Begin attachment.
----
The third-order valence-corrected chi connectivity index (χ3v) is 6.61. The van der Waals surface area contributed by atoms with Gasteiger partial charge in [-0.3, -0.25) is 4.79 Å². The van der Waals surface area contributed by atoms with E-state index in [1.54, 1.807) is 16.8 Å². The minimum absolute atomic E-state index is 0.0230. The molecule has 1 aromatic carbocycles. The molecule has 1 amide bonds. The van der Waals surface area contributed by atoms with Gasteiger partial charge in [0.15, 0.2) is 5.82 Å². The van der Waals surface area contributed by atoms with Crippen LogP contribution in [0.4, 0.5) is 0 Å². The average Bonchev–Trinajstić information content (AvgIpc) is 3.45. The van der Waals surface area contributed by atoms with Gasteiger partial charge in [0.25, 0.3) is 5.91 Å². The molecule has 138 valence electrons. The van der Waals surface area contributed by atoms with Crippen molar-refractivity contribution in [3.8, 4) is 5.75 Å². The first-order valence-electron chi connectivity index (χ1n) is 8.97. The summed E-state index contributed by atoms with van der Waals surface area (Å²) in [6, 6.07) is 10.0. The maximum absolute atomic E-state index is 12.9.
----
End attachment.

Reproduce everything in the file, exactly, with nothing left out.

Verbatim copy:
The third-order valence-corrected chi connectivity index (χ3v) is 6.61. The van der Waals surface area contributed by atoms with Gasteiger partial charge in [-0.3, -0.25) is 4.79 Å². The van der Waals surface area contributed by atoms with E-state index in [1.54, 1.807) is 16.8 Å². The minimum absolute atomic E-state index is 0.0230. The molecule has 1 aromatic carbocycles. The molecule has 1 amide bonds. The van der Waals surface area contributed by atoms with Gasteiger partial charge in [0.15, 0.2) is 5.82 Å². The van der Waals surface area contributed by atoms with Crippen LogP contribution in [0.4, 0.5) is 0 Å². The average Bonchev–Trinajstić information content (AvgIpc) is 3.45. The van der Waals surface area contributed by atoms with Gasteiger partial charge in [0.25, 0.3) is 5.91 Å². The molecule has 138 valence electrons. The van der Waals surface area contributed by atoms with Crippen molar-refractivity contribution in [3.8, 4) is 5.75 Å². The first-order valence-electron chi connectivity index (χ1n) is 8.97. The summed E-state index contributed by atoms with van der Waals surface area (Å²) in [6, 6.07) is 10.0. The maximum absolute atomic E-state index is 12.9.